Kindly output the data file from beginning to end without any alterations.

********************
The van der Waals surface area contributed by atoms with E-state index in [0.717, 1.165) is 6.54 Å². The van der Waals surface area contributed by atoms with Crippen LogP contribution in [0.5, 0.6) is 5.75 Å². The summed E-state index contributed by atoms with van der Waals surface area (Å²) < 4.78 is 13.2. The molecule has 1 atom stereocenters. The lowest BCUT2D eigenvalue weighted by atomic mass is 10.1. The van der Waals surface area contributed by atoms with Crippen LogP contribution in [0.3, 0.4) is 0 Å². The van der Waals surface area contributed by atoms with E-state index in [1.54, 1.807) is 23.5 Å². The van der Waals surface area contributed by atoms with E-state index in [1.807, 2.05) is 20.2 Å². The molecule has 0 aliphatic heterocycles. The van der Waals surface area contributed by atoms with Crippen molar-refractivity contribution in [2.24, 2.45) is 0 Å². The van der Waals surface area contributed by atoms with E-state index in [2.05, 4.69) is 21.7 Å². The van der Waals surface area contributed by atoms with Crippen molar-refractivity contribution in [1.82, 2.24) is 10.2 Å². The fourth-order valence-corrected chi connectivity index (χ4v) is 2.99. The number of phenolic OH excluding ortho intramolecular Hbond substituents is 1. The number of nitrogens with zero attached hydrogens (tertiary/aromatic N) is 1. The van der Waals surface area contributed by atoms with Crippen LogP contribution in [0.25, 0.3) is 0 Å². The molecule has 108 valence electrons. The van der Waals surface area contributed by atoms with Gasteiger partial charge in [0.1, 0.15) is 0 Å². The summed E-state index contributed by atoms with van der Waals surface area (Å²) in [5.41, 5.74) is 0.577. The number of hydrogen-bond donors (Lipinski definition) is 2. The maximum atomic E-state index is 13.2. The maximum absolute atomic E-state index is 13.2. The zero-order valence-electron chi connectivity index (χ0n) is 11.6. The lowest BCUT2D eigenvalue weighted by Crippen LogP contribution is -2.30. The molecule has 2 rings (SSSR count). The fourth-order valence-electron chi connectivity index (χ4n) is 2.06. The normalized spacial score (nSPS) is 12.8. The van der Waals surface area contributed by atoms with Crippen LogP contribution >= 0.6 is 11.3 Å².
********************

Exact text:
The van der Waals surface area contributed by atoms with E-state index in [0.717, 1.165) is 6.54 Å². The van der Waals surface area contributed by atoms with Crippen LogP contribution in [0.5, 0.6) is 5.75 Å². The summed E-state index contributed by atoms with van der Waals surface area (Å²) < 4.78 is 13.2. The molecule has 1 atom stereocenters. The lowest BCUT2D eigenvalue weighted by atomic mass is 10.1. The van der Waals surface area contributed by atoms with Crippen LogP contribution in [0.3, 0.4) is 0 Å². The van der Waals surface area contributed by atoms with E-state index in [1.54, 1.807) is 23.5 Å². The van der Waals surface area contributed by atoms with E-state index in [1.807, 2.05) is 20.2 Å². The molecule has 0 aliphatic heterocycles. The van der Waals surface area contributed by atoms with Crippen molar-refractivity contribution in [2.24, 2.45) is 0 Å². The van der Waals surface area contributed by atoms with E-state index in [2.05, 4.69) is 21.7 Å². The van der Waals surface area contributed by atoms with Crippen molar-refractivity contribution in [1.82, 2.24) is 10.2 Å². The fourth-order valence-corrected chi connectivity index (χ4v) is 2.99. The number of phenolic OH excluding ortho intramolecular Hbond substituents is 1. The number of nitrogens with zero attached hydrogens (tertiary/aromatic N) is 1. The van der Waals surface area contributed by atoms with Crippen LogP contribution in [0.25, 0.3) is 0 Å². The molecule has 108 valence electrons. The van der Waals surface area contributed by atoms with Gasteiger partial charge in [0.1, 0.15) is 0 Å². The summed E-state index contributed by atoms with van der Waals surface area (Å²) in [5.41, 5.74) is 0.577. The number of hydrogen-bond donors (Lipinski definition) is 2. The maximum atomic E-state index is 13.2. The maximum absolute atomic E-state index is 13.2. The zero-order valence-electron chi connectivity index (χ0n) is 11.6. The lowest BCUT2D eigenvalue weighted by Crippen LogP contribution is -2.30. The molecule has 2 rings (SSSR count). The fourth-order valence-electron chi connectivity index (χ4n) is 2.06. The normalized spacial score (nSPS) is 12.8. The van der Waals surface area contributed by atoms with Crippen LogP contribution >= 0.6 is 11.3 Å².